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Writer: Kate Leth:

Pencils and Ink: Eman Casallos

Colorist: Valentina Pinto

Letterer: Erica Schultz

Cover: Chrissie Zullo

Full disclosure: I have never read a Vampirella comic before. I have been interested, but there were two problems: cheesecake is a bit of a turn off for me, and I had no idea where to get started. I’ve read up on her before, and all I know is that she’s some sort of vampire alien who fights supernatural monsters. With the relaunch (not reboot) giving Vampirella a new costume, and being penned by Kate Leth, I was hoping this was a good jumping on point and I was not disappointed.

Vampirella opens with a young actress cast as an extra making her way to a set at four in the morning. Once there, she and the other extras are instructed to run through the woods as if being chased, but ruh-oh, there are no cameras. We are then introduced to Vampirella, her werewolf boyfriend Tristian and her butler Coleridge who acts very much like Alfred from Batman, complete with awesome sewing skills. Those skills come into play once Vampirella is attacked at home, and lands herself on social media. This is a pretty clever way to introduce the costume change. Vampirella now knows that almost anything she does will be shown online, so maybe it would be better to wear something a little more low key than a barely there bathing suit.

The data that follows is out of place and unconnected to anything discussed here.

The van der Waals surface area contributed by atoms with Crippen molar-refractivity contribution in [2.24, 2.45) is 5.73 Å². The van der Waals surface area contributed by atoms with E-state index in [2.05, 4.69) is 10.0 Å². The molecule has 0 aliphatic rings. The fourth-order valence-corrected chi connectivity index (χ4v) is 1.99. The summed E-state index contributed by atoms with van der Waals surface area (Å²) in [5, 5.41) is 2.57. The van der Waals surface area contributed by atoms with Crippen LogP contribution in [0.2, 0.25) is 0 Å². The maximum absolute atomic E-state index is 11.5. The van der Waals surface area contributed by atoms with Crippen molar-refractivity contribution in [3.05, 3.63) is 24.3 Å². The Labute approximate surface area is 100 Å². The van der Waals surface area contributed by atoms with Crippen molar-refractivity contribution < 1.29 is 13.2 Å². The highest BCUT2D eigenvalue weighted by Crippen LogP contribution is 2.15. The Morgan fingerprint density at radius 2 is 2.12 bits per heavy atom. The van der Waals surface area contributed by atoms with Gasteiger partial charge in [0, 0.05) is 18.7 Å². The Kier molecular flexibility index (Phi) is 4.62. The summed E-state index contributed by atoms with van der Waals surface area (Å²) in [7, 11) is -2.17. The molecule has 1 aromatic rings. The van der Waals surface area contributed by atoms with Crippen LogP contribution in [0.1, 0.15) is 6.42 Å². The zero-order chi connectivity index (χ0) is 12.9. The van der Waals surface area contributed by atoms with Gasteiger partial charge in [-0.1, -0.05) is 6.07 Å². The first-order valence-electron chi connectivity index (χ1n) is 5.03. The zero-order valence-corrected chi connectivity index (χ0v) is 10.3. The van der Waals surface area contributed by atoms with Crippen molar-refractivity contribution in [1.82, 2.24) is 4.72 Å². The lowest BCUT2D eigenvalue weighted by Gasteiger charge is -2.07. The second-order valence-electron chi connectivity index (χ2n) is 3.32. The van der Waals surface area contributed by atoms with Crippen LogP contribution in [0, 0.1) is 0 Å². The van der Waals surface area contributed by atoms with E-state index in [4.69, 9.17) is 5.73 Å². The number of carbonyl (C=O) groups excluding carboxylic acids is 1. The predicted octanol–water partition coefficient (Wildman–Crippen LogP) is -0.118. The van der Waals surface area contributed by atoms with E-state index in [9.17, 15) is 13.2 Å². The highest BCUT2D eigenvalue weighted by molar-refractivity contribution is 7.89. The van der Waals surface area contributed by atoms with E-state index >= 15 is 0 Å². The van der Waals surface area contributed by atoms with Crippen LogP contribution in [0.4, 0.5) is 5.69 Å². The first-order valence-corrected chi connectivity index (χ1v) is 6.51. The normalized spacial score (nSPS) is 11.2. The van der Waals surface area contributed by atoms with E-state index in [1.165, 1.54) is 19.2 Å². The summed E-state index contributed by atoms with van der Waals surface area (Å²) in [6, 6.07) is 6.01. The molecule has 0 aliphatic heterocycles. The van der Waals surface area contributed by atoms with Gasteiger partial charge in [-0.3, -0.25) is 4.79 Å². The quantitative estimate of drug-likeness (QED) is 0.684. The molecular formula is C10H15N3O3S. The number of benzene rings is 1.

I do enjoy for the time that Vampirella is in her classic look, Eman Casallos does not put her in any cheesecake poses for no reason. In the story, she puts the costume on for her boyfriend, and then is attacked. You get why she would want to wear it, and then it makes sense why it doesn’t work anymore. For the time it is there she doesn’t seem to be posing for male readers, but reacting to the situation around her-seducing her boyfriend, then fighting.

The new look I think reminds me a bit too much of a Robin costume, but overall I do like the new design. It keeps her classic colours and collar, while being functional and will probably be a lot of fun to cosplay while having pockets for your phone and wallet.

Again, this isn’t a reboot, and Leth does not take the reader by the hand to explain who Vampirella is, but lets the story speak for itself. While I have questions, I do not at all feel confused. If you have seen or read any supernatural mysteries, this will be pretty straight forward. Vampirella has a wonderful balance of humour, sex and horror. If like me you have been curious about Vampirella, or looking for a new vampire story to read, I recommend picking this book up.